That, and seven years in a North Vietnamese prison, where extensive physical torture became a ritual, and where Stockdale gambled his own life to force better conditions for his fellow prisoners. His back was broken, one leg was shattered beyond repair, his shoulders were torn from their sockets, and his hearing was irreparably damaged. After his release, the citation read by President Ford as he presented Stockdale with the Medal of Honor also noted the "near mortal" wounds Stockdale inflicted on himself to prove to his captors that he wouldn't break no matter what they did.

Compared with that, being called names in 1992 was nothing. These days, though, Stockdale certainly wouldn't mind if his fellow citizens knew a little more about him than a few bumbling remarks in a TV debate he didn't even know about until three days before the cameras rolled.

Stockdale walks very slowly. His left leg hasn't bent at the knee since Sept. 9, 1965, when his plane was shot down during a bombing mission against a bridge near the North Vietnamese city of Thanh Hoa. His hearing is adequate when his hearing aid works properly. Age causes him to "lose a word sometimes," but his steely blue eyes still fix on visitors, and his scarred body is trim in a white knit shirt and khaki slacks.

Stockdale and his wife, Sybil, live in the same house they bought decades ago when Stockdale was stationed at the naval base in Coronado. It is decorated with a few mementos of Stockdale's military career and lots of family memorabilia. Mrs. Stockdale is ill and unavailable to be interviewed. All four Stockdale sons are schoolteachers; judging from framed photos, there are `many' Stockdale grandchildren.

Stockdale's Medal of Honor is in a box upstairs, not displayed in a prominent place for visitors to see.

"That would be like bragging," Stockdale says. "I wouldn't want to do that."

He's also initially reluctant to discuss his political fiasco with Perot. Stockdale's fascination has always been with things military, rather than political.

"The whole thing with Ross was an accident," he says. "I've put it behind me. My training was to make decisions, to do what was right rather than what was expedient. I never learned to talk in those cagey ways politicians have, seeming to say something without committing yourself to any real opinion. What I wanted to say in that debate was something like, `Here's who I am. Ask these other fellows, Quayle and Gore, to give you examples from their lives that demonstrate who they really are, instead of just repeating things other people told them they ought to say."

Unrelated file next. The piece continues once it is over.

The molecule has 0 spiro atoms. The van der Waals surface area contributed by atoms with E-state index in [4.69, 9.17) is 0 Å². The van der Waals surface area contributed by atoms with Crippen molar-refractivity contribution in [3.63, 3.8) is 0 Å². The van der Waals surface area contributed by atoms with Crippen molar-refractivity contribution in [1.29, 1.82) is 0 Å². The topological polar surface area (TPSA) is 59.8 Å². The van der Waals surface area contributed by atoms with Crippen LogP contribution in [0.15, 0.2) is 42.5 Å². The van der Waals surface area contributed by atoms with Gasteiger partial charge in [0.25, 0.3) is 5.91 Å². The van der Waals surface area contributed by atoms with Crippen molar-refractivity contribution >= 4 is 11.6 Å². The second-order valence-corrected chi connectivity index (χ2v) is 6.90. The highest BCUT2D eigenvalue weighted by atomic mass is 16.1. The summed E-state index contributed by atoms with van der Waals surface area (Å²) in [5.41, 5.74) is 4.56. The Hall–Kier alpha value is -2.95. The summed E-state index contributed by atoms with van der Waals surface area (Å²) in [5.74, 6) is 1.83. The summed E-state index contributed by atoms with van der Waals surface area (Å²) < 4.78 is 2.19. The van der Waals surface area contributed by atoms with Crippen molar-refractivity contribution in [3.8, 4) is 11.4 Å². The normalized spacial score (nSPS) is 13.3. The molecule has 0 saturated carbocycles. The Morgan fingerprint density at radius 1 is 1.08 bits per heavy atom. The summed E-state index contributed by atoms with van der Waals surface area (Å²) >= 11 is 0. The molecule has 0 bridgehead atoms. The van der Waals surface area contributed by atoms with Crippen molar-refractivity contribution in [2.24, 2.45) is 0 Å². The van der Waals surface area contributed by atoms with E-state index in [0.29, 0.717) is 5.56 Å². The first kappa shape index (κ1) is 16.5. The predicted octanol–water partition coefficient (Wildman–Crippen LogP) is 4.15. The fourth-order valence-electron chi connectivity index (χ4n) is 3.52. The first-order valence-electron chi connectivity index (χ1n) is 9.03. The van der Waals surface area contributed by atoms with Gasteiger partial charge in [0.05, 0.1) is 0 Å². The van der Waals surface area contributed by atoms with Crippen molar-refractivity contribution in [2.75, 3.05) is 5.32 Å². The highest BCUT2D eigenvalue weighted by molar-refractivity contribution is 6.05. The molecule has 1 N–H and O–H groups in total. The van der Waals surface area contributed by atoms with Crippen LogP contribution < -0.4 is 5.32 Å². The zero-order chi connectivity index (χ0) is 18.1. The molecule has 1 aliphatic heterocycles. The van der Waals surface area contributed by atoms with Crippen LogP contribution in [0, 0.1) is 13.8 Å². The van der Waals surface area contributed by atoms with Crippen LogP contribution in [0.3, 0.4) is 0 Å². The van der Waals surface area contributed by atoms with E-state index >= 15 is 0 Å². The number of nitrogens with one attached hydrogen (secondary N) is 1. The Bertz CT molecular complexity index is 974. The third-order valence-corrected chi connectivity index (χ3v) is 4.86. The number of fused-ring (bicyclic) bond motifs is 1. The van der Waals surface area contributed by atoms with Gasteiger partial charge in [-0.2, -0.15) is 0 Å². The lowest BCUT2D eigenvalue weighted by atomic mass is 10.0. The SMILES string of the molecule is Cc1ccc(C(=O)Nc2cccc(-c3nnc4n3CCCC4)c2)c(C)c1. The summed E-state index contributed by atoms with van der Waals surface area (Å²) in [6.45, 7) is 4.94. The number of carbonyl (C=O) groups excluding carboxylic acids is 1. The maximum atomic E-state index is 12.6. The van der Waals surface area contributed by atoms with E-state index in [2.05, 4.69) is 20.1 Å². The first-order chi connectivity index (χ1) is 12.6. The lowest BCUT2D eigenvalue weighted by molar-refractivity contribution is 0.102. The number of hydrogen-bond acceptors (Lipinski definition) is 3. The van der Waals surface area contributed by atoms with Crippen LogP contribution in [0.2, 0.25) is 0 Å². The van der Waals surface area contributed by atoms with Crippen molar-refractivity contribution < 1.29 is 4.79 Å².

To understand how he was able to cope with the aftermath of the disastrous vice-presidential debate, Stockdale says it's important to understand `him.' And that understanding is found in memories of seven years' captivity in Hanoi's infamous Hoa Lo prison.

Jim Stockdale was born in 1923, the only child of a schoolteacher and the vice president of a china factory in Abingdon, Ill. His explanation of how he ended up at the U.S. Naval Academy in Annapolis, Md., illustrates why Stockdale would never, ever have been able to function effectively in the 30-second sound bite world of politics. He takes 15 minutes to answer the question, beginning with a description of his father's struggle to educate himself, and then how his mother insisted he learn to play the piano well and he `did,' winning competitions against older kids because no one should ever try less than his best, that was his mother's most important rule - and on to how, admiring his parents as he did, he asked them what experiences had served them best, and his father claimed to have learned his most valuable life lessons during a hitch in the Navy.